Another week has gone by and we hope you’ve been happily hacking away in your underground lairs. If not, here’s some inspiration that didn’t quite make it to the front page this week:
[Razr] used a CFL ballast to replace the mechanical one in his fluorescent tube light fixture.
To make the drawers of his workbench more awesome [Rhys] used the faceplates from some servers.
This week saw some changes in the hobby PCB market. Looks like BatchPCB is being sold to OSH Park starting May 1st. [Thanks Brad]
[Rich Olson] shouldn’t have any trouble getting out of bed now that his alarm clock literally shreds cash if he doesn’t shut it off.
We faced the same problem as [Kremmel] when we first got a Raspberry Pi, no USB keyboard. We bought one but he simply hacked his laptop to work. [Thanks Roth]
You may remember that post about a self-propelled snowboard. Here’s a similar project that uses a screw-drive system.
And finally, if you need help reading a quadrature encoder from a microcontroller this lengthy technical post is the place to look.
Here’s a wristwatch concept we haven’t seen before. Instead of trying to sandwich everything inside of a case it uses a stack of PCBs as the body of the watch.
[Mats Engstrom] wrote in to tip us off about his build. The design goes with LEDs which is nothing new. But unlike previous offerings [Mats] didn’t go with one LED for each minute. When the touch sensor in the middle of the watch is activated the twelve LEDs on the face will let you know the hour and the nearest five minutes. A video of this is embedded after the break.
The design uses three different circuit boards. The bottom board is the largest and provides slots through which the wrist bands can connect. It also serves as one of the two battery connectors. The second PCB is a spacer with a cutout for the coin cell that powers the device. The top board is where all the magic happens. It’s dual sided to host the LEDs and touch senor, with the PIC microcontroller and support circuitry on the other side.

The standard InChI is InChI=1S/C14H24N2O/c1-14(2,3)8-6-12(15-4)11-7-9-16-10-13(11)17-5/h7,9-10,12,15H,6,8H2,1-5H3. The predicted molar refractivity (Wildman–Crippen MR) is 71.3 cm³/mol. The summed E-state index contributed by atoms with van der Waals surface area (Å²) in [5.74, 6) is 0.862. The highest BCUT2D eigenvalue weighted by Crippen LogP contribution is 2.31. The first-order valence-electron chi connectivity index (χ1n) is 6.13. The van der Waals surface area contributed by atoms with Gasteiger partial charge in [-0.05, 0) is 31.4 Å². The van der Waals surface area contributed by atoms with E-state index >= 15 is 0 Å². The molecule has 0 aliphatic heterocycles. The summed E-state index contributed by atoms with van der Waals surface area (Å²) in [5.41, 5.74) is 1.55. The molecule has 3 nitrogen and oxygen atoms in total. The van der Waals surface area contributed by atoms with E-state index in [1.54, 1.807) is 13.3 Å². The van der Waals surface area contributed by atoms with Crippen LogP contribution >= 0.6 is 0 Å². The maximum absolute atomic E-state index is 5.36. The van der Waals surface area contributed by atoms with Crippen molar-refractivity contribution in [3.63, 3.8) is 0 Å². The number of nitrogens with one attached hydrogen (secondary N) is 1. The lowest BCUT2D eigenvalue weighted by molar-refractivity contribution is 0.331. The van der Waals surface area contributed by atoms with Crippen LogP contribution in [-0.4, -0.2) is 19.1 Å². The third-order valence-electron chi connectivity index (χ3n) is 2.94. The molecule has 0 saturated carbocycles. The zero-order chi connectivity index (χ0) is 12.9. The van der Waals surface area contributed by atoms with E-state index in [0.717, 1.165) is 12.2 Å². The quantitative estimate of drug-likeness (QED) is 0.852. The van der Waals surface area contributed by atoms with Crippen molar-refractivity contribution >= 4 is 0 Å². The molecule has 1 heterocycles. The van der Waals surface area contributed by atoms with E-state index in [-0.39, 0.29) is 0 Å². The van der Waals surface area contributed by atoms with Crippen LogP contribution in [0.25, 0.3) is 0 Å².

Continue reading “Wristwatch made of sandwiched PCBs”
What a strange message to read on the digital dashboard display of your car. This is proof that [Kristoffer Smith] was able to control the ODB-II bus on his Eagle Grand Cherokee.
He’s not just doing this for the heck of it. It stems from his goal of adding an Android tablet on the dashboard which has been a popular hack as of late. This left [Kristoffer] with steering wheel controls that did nothing. They originally operated the radio, so he set out to make them control the tablet.
He had seen an Arduino used to control the CAN bus, but decided to go a different route. He grabbed a USB CAN bus interface for around $25. The first order of business was to use it with his computer to sniff the data available. From there he was able to decode the traffic and figure out the commands he needed to monitor. The last piece of the puzzle was to write his own Android code to watch for and react to the steering wheel buttons. You can check out the code at his repository and see the demo after the break.
Continue reading “ODB-II hacking using an Android tablet”